Wednesday, August 11, 2010

Haying and Shearing - Posts From Our Busiest Farm Day Ever!

This has been a crazy year. We moved from Southern California with big plans and schemes for success already in motion. I can't tell you how many times Susan and I have looked at each other with no idea how we were going to do it all.  We go ahead anyway, wondering how things will work out.  I've been told by one of the world's great explorers that this is the basis for any great adventure.  If you already knew how everything would turn out - why would you ever leave home?  The video posts and photos below will lead you through one of our busiest days in our busiest year...and hopefully show you why we love it all.  

Video Post Monday Morning:


We've mowed down this field every keep it cleaned up and to take a bit of loose hay for the horses. In the past few years I began to work a bit harder to understand how to make hay knowing that one day we'd be staying on and we'd need to feed our animals for the winter.  Well, "one day" turned out to be  Monday.  And luckily, I got a lot of haying help from a young Island farmer, Adam King.

I met Adam because I heard he had an old square baler for sale. Square hay bales are relatively easy to store and use on a small farm like ours.  Most farms have gone to the big round bales. But smaller works better for us.  So I bought Adams' old Massey Ferguson baler and with it - I bought some help.  Turns out Adam's uncle Doug knows these old machines about as well as anyone. So I asked for his help to get us ready to work. He came over on Thursday and had the old thing purring in a couple of hours.  And I learned that a hay baler, like any boat, machine, or practically any singular noun in the Maritimes is a "she".  After Doug finished his work, a fellow might  rightly say, "Now that she's got the rust out of her, she'll run just as slick as anythin'!" If you aren't living in the Maritimes - please don't try this phrase at home.     

Adam came over Saturday morning with his new John Deere tractor and a New Holland hay mower/conditioner.  In about an hour, he'd  mowed a bit more than 5 acres.   The conditioner cracks the grass stems so the hay will dry faster. Then it's important to get the hay dry, baled and in the barn before it rains.  Speed is a valuable asset and we were happy to hire some help. 
Saturday afternoon I put our old wheel rake on the tractor and made nice fluffy windrows of hay. These would sit in the sun and wind and be turned again the following mid-day.  Around here, keeping the Sabbath  still keeps many folks from working on Sunday.  I'm not of that tradition but I do make a point of not running machines on Sunday morning out of respect for my neighbors and to help keep the peace and quiet of a Sunday in the country.  But by the time church was out on Sunday, I was hitched up and turning the hay to finish drying.   And by Sunday afternoon, with clouds gathering and the forecast calling for showers, I knew I had to start baling and loading as fast as possible.  We got a head start Sunday evening, but Monday would be the big day.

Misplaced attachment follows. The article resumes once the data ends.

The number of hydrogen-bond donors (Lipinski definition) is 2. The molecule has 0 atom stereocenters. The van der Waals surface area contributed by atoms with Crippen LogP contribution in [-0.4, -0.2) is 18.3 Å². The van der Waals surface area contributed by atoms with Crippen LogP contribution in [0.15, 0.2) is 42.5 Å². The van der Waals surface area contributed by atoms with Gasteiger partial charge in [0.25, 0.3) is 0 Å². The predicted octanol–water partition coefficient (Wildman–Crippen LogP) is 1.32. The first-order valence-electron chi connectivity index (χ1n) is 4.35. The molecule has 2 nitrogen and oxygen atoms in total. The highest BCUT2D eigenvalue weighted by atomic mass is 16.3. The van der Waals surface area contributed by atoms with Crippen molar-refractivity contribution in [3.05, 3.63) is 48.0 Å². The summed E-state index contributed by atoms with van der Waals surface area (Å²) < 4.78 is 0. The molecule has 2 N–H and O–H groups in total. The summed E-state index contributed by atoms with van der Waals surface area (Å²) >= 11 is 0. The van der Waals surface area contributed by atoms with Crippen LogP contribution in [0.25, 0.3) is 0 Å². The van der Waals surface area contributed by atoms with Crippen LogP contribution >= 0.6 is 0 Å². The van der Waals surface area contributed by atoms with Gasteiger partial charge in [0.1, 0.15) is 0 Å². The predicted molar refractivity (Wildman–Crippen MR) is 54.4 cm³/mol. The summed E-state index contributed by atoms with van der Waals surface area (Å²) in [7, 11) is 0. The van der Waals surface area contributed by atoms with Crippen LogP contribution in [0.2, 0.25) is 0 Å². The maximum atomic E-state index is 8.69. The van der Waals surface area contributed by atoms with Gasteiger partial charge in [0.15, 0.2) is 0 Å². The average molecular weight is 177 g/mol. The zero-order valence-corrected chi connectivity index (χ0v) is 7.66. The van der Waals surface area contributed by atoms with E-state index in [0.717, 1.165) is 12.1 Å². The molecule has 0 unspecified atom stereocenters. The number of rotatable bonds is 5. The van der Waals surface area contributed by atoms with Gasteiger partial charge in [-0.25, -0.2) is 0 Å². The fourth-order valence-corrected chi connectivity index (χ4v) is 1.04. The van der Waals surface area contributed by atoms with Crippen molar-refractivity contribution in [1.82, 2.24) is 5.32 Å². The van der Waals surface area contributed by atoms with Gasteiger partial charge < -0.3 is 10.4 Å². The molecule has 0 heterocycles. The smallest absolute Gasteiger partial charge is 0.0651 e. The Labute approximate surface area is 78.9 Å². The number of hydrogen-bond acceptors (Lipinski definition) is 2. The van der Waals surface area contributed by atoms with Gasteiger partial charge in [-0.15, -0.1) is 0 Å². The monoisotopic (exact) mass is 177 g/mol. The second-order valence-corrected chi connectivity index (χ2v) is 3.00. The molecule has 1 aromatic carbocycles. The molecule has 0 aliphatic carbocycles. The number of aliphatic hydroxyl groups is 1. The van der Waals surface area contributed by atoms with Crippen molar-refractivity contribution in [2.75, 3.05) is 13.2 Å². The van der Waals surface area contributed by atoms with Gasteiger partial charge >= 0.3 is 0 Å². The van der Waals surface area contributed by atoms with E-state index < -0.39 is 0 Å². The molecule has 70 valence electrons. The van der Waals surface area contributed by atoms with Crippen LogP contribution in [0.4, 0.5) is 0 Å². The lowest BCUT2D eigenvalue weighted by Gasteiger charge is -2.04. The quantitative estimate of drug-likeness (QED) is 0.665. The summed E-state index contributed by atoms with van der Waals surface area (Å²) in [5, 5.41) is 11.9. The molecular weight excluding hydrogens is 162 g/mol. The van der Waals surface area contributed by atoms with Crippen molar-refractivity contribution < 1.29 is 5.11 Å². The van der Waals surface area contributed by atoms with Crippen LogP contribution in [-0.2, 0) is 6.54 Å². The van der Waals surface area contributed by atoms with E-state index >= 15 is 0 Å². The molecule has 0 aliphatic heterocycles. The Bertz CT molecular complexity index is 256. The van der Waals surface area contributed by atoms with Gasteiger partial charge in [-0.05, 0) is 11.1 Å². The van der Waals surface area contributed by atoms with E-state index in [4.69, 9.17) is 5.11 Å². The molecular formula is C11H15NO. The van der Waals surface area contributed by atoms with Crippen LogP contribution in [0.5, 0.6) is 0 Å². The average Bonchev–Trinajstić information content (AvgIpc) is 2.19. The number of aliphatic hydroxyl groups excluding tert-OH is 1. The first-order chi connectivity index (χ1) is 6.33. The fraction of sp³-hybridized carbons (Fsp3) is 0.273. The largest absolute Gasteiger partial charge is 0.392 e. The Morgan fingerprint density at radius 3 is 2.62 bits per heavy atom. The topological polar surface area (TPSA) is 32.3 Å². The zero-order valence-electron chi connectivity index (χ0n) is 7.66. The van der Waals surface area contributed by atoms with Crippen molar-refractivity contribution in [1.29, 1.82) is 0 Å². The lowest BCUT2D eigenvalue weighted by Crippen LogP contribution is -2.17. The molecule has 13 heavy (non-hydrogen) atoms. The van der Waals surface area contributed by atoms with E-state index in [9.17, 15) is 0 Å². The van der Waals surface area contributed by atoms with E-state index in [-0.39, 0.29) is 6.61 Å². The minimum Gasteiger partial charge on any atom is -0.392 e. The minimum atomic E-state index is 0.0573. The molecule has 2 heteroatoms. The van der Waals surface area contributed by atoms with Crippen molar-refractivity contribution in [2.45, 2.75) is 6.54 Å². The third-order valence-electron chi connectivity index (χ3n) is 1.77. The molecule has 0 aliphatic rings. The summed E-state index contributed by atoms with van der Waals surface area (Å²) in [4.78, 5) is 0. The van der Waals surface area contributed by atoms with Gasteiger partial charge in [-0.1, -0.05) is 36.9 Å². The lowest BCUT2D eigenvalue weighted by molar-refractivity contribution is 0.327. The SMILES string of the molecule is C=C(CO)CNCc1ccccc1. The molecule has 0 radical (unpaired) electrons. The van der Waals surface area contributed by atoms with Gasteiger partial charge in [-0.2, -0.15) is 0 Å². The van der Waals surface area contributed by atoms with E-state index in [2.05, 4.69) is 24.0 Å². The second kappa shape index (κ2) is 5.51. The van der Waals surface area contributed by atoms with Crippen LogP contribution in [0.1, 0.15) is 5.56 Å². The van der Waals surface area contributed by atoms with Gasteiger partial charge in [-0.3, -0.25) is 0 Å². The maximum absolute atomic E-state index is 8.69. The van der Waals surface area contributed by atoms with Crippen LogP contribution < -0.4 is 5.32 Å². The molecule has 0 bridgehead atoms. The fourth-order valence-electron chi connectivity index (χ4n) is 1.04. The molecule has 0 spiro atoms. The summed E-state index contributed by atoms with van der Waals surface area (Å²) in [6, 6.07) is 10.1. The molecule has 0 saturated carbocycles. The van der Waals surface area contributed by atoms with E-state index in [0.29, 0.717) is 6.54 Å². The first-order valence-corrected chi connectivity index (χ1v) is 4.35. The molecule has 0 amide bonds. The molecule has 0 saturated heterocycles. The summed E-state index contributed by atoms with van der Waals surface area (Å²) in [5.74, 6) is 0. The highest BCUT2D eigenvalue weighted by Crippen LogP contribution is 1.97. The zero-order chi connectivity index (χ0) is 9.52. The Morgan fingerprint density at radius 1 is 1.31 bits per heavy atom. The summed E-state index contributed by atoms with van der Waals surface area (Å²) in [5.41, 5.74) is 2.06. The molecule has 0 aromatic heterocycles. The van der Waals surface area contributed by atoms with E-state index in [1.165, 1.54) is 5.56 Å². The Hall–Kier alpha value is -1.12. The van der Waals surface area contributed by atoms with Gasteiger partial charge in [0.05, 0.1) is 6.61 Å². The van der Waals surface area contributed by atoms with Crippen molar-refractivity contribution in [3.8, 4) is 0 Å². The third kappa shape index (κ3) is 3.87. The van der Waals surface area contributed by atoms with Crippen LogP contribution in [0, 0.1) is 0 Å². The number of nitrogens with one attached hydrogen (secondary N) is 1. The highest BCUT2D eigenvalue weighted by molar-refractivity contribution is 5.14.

Baling on Monday Morning - Dark Skies and a Threat of Showers Push us On.


That's our new-old Massey Ferguson Model #10 in the field. After I had learned a few of the tricks of this old machine, I gave Susan a quick lesson and set her off on the windrows to finish the job. The baler missed a few now and then, but Susan did a great job and picked up all the hay.  As the bales hit the ground, the rest of the crew loaded an old horse trailer and the Big Yellow Truck to pick  them up from the field and deliver them to the barn.  We unloaded the hay and bucked the bales up for stacking in the loft. 

About now I should mention that we are grateful for a lot of help.  Young strong backs are essential so we hired a couple of neighbor kids, Rachel and Logan, and we relied on the help and experience of our  mature farming partners, Brian and Lorna, to load and stack in the barn. Their visiting friends, who had come  up from the States on vacation pitched in too - working as hard as the rest of us to support  the effort. Spencer proved to be the "strapping  young son" every farm needs and our ten year old and his buddy came to the field to pick up bales too. Everyone shared the hard work and by 5:30 PM we had 500 bales in the barn.  That should be enough for the horses and sheep to make it through the winter.   

But we weren't done yet.

Lorna Shears Sheep in a Heap

 Sheep Before...

Sheep After.

So the hay was baled, the sheep were shorn, Spencer delivered produce to Angela at the Sand Bar and Grill on Panmure Island and Susan even managed to dig some potatoes and sell some fresh salad greens to customers who came up the lane.  

When the work was finally done for the day we had a lovely farm dinner with our friends, drank margaritas and danced to some good old rock and roll in the kitchen.  We celebrated our harvest, hard work and good friends and then...we went to bed. 

Good Night from Dunn Creek Farm.

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